Times have changed. The private market — angel investors, venture capital and private equity awash in capital are sitting on a mountain of committed but unallocated capital, known as dry powder — has stepped in to fill the funding gap. As a result, SPAC supporters highlight the role of shell companies as a means for investors to back startups early, earning money that would normally accrete to private market investors.

So why the euphoria over SPACs? Lower cost and shorter timeframes compared to traditional IPOs have won many admirers. Equally important, some acquisition targets can commandeer a higher price via a SPAC sale than through the private markets. This implies, however, a disconnect between higher valuations found in the public markets vs. lower estimates in the private sector for comparable businesses, which a euphoric market, trading near an all-time high enables.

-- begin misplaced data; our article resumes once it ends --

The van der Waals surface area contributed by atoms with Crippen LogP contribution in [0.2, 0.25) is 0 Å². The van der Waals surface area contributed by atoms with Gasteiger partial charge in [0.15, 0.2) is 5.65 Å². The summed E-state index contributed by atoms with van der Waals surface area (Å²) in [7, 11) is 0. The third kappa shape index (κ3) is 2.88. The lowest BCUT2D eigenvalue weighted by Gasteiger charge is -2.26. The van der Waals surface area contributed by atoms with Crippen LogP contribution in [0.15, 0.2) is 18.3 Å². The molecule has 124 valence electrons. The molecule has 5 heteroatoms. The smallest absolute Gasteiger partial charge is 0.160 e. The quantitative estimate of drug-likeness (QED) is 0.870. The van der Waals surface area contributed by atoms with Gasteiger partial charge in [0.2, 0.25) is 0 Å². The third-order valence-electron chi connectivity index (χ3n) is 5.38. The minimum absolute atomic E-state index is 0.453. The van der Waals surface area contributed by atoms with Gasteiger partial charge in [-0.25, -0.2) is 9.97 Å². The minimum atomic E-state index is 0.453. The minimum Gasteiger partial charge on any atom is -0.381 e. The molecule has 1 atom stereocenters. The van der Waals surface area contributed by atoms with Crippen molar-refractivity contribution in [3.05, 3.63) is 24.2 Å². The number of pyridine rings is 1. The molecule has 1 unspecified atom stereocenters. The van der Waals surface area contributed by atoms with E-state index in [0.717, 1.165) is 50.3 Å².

Other advantages include price discovery — quicker feedback, earlier in the process on valuation from market participants. By comparison, in a traditional IPO, the pricing mechanism occurs at the tail end of an exacting regulatory filing process and investor roadshow. Sophisticated investors and executive management teams are relying on SPACs to blunt risks of traditional IPOs. This takes on greater significance in a period of uncertainty, due to a number of exogenous factors the market was subject to in 2020 — the U.S.-China trade war, Covid-19 and a contested presidential election.

Furthermore, SPAC mergers afford sponsors the option to raise capital through private investment in public equity (PIPE) deals from accredited investors to backstop any funding shortfall or to provide post-merger operating capital.

For these reasons, 2021 will most certainly eclipse the records set last year. According to SPACs Analytics, through the third week of February, there were already 160 SPACs, valued at $48 billion, accounting for over 70% of the IPOs year-to-date, representing 65% of total IPO proceeds. Put another way, it only took seven weeks this year to reach 64% of the number of deals tallied in all of 2020.